Little Village ‘Baby bank’ warns of isolation suffered by struggling parents
Demand for help has doubled since last year
27 November, 2020 — By Harry Taylor
Jacqui Richardson and Little Village founder Sophia Parker at its Somers Town hub
A CHARITY set up to help provide families in need with clothes, nappies and cots has seen a doubling in demand this year amid the Covid-19 pandemic.
Sophia Parker, who founded Little Village in 2016, said she was worried about how parents were struggling in isolation. “We really see how much of an effect struggling financially has on parents’ mental health,” she told the New Journal.
“If you don’t have that sense of financial security, it’s going to be really challenging.” She added: “There are families who have suffered from a deep sense of isolation, handling lockdown with small children with no garden and shared facilities. If you’re cooking in a shared kitchen, and worrying about putting yourself and your baby at risk, it’s going to have a real impact.”
Little Village, which has a base in Ossulston Street, Somers Town, is similar to a food bank and parents referred to it can get essentials needed to care for their babies and young children. During the lockdown it collected donations and helped get them to those most in need.
More than 1,000 families in Camden have been helped this year, and Ms Parker said she expected the same levels of demand to continue. Three in 10 of its referrals are the result of Covid-related unemployment or economic hardship.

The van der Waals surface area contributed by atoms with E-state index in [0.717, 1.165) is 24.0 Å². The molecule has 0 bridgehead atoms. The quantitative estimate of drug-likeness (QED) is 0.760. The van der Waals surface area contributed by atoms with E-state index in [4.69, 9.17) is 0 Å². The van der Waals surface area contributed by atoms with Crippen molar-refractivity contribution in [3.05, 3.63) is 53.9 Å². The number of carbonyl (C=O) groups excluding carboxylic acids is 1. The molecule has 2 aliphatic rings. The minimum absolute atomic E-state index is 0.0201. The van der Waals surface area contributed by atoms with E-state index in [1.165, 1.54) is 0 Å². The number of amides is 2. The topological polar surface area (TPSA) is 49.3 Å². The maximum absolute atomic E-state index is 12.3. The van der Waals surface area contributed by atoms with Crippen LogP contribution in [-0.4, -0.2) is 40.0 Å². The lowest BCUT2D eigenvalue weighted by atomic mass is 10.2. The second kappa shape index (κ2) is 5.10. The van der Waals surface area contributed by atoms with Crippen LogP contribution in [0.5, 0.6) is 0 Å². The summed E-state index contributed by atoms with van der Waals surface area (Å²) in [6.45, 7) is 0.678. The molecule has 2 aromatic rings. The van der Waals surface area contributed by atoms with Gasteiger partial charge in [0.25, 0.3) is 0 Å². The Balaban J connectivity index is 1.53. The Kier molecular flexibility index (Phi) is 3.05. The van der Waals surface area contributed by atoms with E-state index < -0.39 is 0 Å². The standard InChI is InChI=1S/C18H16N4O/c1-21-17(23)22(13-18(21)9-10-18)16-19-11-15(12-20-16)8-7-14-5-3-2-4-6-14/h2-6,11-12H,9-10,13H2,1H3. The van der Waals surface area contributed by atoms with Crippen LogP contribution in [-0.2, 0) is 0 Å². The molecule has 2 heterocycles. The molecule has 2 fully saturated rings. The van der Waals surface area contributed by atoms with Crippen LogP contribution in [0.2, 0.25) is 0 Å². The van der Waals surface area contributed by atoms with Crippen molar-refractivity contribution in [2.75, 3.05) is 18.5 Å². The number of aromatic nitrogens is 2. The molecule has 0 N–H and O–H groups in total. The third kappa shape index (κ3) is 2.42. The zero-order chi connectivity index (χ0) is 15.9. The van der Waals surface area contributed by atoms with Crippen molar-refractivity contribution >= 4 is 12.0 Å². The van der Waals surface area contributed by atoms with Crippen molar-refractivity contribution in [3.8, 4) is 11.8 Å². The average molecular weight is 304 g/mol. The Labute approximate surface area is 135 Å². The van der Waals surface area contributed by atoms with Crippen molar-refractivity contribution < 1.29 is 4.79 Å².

“Covid is having an impact on families who are already struggling, that’s the whole point,” she said. “There’s an issue with low income. Two-thirds of families we support are having problems with low-income rather than unemployment.
“Being in work is not enough any more, the wages are just too low. Particularly in London where housing costs are so high. The welfare system doesn’t offer them enough support either.”
Ms Parker was a guest speaker at Monday’s full council meeting for the latest debate on Camden’s response to the pandemic. The charity has handed out 1,579 cots, 829 buggies and 1,919 coats to families across London this year. Overall it has given out 6,000 bundles, double that of last year. “We never want them to feel that they are getting a hand-out,” said Ms Parker. “The things we give out are a gift offered with love from one family to another.
“The dignity of choice is at the heart of what we do…it’s part of being human. Our belief is there are times in life when we do all need help, and sometimes are not be able to afford [things].”
The baby bank is now running a Christmas campaign to bring “a bit of joy” to families. The bundles it delivers now always include a “treat” for parents, but Little Village is hoping to raise donations to buy vouchers for parents to buy a present for their children.
“What we want to do is bring a bit of joy to the families we support,” said Ms Parker.